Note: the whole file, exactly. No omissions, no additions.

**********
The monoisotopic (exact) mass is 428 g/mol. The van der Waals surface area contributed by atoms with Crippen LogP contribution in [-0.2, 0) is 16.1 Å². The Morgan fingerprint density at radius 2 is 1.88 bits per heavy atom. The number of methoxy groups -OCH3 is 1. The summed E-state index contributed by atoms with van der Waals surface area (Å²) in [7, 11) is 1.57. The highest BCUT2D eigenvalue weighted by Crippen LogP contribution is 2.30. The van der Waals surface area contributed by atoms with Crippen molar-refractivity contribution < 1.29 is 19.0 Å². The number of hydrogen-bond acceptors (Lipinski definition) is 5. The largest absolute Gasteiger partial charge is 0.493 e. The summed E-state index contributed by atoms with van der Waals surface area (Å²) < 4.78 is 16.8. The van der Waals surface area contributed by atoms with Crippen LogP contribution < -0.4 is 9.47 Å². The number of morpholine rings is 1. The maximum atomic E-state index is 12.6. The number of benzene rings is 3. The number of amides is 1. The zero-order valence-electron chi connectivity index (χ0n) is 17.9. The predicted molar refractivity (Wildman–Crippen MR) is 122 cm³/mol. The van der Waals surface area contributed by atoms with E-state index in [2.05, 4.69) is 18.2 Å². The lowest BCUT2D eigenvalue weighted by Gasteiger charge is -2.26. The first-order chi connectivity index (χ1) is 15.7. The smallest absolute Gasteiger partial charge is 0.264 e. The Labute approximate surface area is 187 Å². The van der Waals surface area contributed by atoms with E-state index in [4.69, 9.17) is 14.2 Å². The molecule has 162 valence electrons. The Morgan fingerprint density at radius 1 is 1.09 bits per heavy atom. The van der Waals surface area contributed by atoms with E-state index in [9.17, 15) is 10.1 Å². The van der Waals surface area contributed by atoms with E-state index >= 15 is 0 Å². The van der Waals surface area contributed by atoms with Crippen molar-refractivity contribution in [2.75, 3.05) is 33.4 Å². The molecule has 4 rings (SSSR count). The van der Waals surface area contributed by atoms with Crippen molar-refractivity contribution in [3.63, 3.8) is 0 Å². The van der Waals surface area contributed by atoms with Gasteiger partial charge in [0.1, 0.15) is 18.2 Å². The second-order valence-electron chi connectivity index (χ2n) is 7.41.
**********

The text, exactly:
The monoisotopic (exact) mass is 428 g/mol. The van der Waals surface area contributed by atoms with Crippen LogP contribution in [-0.2, 0) is 16.1 Å². The Morgan fingerprint density at radius 2 is 1.88 bits per heavy atom. The number of methoxy groups -OCH3 is 1. The summed E-state index contributed by atoms with van der Waals surface area (Å²) in [7, 11) is 1.57. The highest BCUT2D eigenvalue weighted by Crippen LogP contribution is 2.30. The van der Waals surface area contributed by atoms with Crippen molar-refractivity contribution < 1.29 is 19.0 Å². The number of hydrogen-bond acceptors (Lipinski definition) is 5. The largest absolute Gasteiger partial charge is 0.493 e. The summed E-state index contributed by atoms with van der Waals surface area (Å²) < 4.78 is 16.8. The van der Waals surface area contributed by atoms with Crippen LogP contribution < -0.4 is 9.47 Å². The number of morpholine rings is 1. The maximum atomic E-state index is 12.6. The number of benzene rings is 3. The number of amides is 1. The zero-order valence-electron chi connectivity index (χ0n) is 17.9. The predicted molar refractivity (Wildman–Crippen MR) is 122 cm³/mol. The van der Waals surface area contributed by atoms with E-state index in [2.05, 4.69) is 18.2 Å². The lowest BCUT2D eigenvalue weighted by Gasteiger charge is -2.26. The first-order chi connectivity index (χ1) is 15.7. The smallest absolute Gasteiger partial charge is 0.264 e. The Labute approximate surface area is 187 Å². The van der Waals surface area contributed by atoms with E-state index in [4.69, 9.17) is 14.2 Å². The molecule has 162 valence electrons. The Morgan fingerprint density at radius 1 is 1.09 bits per heavy atom. The van der Waals surface area contributed by atoms with E-state index in [9.17, 15) is 10.1 Å². The van der Waals surface area contributed by atoms with E-state index >= 15 is 0 Å². The van der Waals surface area contributed by atoms with Crippen molar-refractivity contribution in [2.75, 3.05) is 33.4 Å². The molecule has 4 rings (SSSR count). The van der Waals surface area contributed by atoms with Crippen molar-refractivity contribution in [3.63, 3.8) is 0 Å². The van der Waals surface area contributed by atoms with Gasteiger partial charge in [0.1, 0.15) is 18.2 Å². The second-order valence-electron chi connectivity index (χ2n) is 7.41.